Tourism in the Pyrenees: France, Spain, Andorra
The main sources of income in the Pyrenees are tourism, especially in Andorra, the Aran Valley and the Cerdanya, as well as livestock and other agricultural activities. The tourism in the Pyrenees is, in general terms, alpine tourism based on winter sports, especially skiing, but also hiking, ecotourism and rural tourism in general.
However, some places have additional attractions to nature or ski resorts. The Boí valley has a group of Romanesque churches classified as world heritage site. In Andorra, the Madriu-Perafita-Claror valley also has this distinction, as well as a very popular Romanesque route. Prada and Northern Catalonia use their cultural particularity as a tourist attraction, and so does the Iparralde. Conflent and Cerdanya main attractions are their tourist Yellow Train (Tren Groc), and the citadels of Montlluís and Vilafranca, which are also a World Heritage Sites. Lourdes, in Gascony, is a world pilgrimage center.
Beside tourism, agriculture lives on and is still an important factor in the lives of the villages of the Pyrenees. While the cattle ranch is the main agricultural activity in most areas of the mountain range, in the Mediterranean Pyrenees, the vines and fruit predominate. Moreover, industry used to be an important element in the Pyrenean valleys. The most typical industries were mining, dams, textile and fish farming, all now in serious decline. Some examples that can be highlighted are: the arms industry in the Navarrese Pyrenees, and the Catalan mines and forges around the Canigó and the headwaters of the Llobregat river.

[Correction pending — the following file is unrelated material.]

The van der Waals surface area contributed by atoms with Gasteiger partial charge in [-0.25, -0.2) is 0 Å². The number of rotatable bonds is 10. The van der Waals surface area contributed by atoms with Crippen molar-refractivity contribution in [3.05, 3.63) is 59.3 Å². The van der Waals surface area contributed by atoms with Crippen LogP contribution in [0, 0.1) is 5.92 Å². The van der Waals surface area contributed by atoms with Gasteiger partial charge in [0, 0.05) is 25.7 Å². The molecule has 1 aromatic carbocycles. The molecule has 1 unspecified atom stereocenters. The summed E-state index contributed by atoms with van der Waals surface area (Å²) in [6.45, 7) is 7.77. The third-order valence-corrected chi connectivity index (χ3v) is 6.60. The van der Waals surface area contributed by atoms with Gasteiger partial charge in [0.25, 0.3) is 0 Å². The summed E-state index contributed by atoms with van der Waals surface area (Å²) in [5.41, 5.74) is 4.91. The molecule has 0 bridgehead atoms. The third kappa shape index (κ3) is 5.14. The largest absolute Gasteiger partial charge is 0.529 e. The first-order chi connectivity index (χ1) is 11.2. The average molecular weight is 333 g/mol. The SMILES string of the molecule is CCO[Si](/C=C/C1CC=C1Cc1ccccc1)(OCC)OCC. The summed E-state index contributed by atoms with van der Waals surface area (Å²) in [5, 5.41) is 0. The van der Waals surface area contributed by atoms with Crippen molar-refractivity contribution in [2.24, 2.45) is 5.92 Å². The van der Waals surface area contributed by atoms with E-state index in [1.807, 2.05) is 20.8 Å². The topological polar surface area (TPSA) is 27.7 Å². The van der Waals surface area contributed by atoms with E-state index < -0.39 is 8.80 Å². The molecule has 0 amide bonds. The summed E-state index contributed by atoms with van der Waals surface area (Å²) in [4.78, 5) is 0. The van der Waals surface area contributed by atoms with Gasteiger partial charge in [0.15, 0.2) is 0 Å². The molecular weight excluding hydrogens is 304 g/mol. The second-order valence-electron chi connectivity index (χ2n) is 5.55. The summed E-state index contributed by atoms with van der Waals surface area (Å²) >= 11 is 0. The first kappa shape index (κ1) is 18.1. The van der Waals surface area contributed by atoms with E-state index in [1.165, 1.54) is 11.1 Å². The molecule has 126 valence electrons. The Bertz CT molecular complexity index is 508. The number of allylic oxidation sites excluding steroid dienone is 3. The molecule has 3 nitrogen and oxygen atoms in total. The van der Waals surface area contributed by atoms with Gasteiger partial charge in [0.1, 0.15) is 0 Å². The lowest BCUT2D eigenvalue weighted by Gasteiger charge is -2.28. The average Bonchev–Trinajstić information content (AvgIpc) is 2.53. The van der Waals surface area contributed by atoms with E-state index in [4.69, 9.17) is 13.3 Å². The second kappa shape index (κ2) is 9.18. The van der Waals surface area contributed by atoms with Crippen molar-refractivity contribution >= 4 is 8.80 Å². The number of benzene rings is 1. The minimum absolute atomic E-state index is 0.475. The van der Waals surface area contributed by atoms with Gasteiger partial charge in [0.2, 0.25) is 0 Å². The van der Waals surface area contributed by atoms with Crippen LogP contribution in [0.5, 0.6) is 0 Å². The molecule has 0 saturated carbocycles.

Most visited cities and towns
Towns and cities that live mainly from tourism due to the situation in or within proximity to the Pyrenees.
● Saint-Jean-Pied-de-Port (Basque: Donibane Garazi)
● Andorra la Vella
● La Seu d’Urgell
● Mont-Louis (cat. Ovança)
● Prades (cat. Prada)
Best hiking routes
The main footpaths of the Pyrenees are the GR 10 and the GR 11, which cross the range west to east on the north and south slopes respectively, climbing to 2000 meters at some points. Two more paths, both of great length but not specifically related to the Pyrenees are the historical Camino de Santiago (GR65), which crosses the mountain range in Donibane Garazi or the valley of Aragon, and more recent path the Route of Catalan Countries, which traverses the whole of Catalan Pyrenees.
● The Pedals de Foc, a mountain bike route that goes round the Aigüestortes National Park.
● The GR 7, between Andorra and Gibraltar.
● El Camí dels Bons Homes, between Montsegur and la Serra de Queralt in Berguedà.
● The Route of the Salt of Life (La Ruta de la Sal de la Vida), between Costa Brava and the valley of Núria.
● La Ruta dels Segadors, between Berguedà and La Cerdanya crossing the Cadí mountain range.
On the other hand, national and natural parks that charge admission fees such as Kakuetta Gorges or caves attract millions of visitors every year, and represent a great economic engine in itself.
Full travel guide